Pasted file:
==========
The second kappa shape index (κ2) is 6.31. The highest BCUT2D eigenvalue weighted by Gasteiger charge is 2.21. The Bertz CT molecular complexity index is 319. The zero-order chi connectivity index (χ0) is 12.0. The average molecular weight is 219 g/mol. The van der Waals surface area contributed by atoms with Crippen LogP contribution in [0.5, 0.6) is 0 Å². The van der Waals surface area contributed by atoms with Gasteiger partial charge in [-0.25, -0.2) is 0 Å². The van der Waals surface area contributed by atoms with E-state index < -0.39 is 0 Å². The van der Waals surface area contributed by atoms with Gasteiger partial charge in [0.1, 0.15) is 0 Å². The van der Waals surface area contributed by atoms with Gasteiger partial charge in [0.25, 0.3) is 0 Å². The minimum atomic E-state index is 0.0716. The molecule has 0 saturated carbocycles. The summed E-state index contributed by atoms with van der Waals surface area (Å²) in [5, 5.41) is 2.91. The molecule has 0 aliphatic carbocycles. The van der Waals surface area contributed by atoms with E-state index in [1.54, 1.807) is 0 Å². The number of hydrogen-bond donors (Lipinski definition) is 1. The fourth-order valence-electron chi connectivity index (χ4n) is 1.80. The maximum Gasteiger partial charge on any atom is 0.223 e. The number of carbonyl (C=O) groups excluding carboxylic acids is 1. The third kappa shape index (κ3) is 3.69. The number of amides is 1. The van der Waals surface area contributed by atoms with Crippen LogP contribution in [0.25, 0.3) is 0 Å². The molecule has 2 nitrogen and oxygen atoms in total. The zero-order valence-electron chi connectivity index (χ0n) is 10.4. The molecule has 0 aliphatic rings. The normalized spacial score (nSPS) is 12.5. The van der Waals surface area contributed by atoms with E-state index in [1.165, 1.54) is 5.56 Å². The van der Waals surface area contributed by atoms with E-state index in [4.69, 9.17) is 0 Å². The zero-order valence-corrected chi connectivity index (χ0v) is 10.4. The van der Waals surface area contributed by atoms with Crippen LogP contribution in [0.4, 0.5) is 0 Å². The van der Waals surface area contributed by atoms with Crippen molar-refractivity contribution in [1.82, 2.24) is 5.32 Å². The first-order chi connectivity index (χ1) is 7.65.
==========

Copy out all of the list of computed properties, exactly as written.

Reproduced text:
The second kappa shape index (κ2) is 6.31. The highest BCUT2D eigenvalue weighted by Gasteiger charge is 2.21. The Bertz CT molecular complexity index is 319. The zero-order chi connectivity index (χ0) is 12.0. The average molecular weight is 219 g/mol. The van der Waals surface area contributed by atoms with Crippen LogP contribution in [0.5, 0.6) is 0 Å². The van der Waals surface area contributed by atoms with Gasteiger partial charge in [-0.25, -0.2) is 0 Å². The van der Waals surface area contributed by atoms with E-state index < -0.39 is 0 Å². The van der Waals surface area contributed by atoms with Gasteiger partial charge in [0.1, 0.15) is 0 Å². The van der Waals surface area contributed by atoms with Gasteiger partial charge in [0.25, 0.3) is 0 Å². The minimum atomic E-state index is 0.0716. The molecule has 0 saturated carbocycles. The summed E-state index contributed by atoms with van der Waals surface area (Å²) in [5, 5.41) is 2.91. The molecule has 0 aliphatic carbocycles. The van der Waals surface area contributed by atoms with E-state index in [1.54, 1.807) is 0 Å². The number of hydrogen-bond donors (Lipinski definition) is 1. The fourth-order valence-electron chi connectivity index (χ4n) is 1.80. The maximum Gasteiger partial charge on any atom is 0.223 e. The number of carbonyl (C=O) groups excluding carboxylic acids is 1. The third kappa shape index (κ3) is 3.69. The number of amides is 1. The van der Waals surface area contributed by atoms with Crippen LogP contribution in [0.25, 0.3) is 0 Å². The molecule has 2 nitrogen and oxygen atoms in total. The zero-order valence-electron chi connectivity index (χ0n) is 10.4. The molecule has 0 aliphatic rings. The normalized spacial score (nSPS) is 12.5. The van der Waals surface area contributed by atoms with E-state index in [1.165, 1.54) is 5.56 Å². The van der Waals surface area contributed by atoms with E-state index in [4.69, 9.17) is 0 Å². The zero-order valence-corrected chi connectivity index (χ0v) is 10.4. The van der Waals surface area contributed by atoms with Crippen LogP contribution in [0.4, 0.5) is 0 Å². The van der Waals surface area contributed by atoms with Crippen molar-refractivity contribution in [1.82, 2.24) is 5.32 Å². The first-order chi connectivity index (χ1) is 7.65.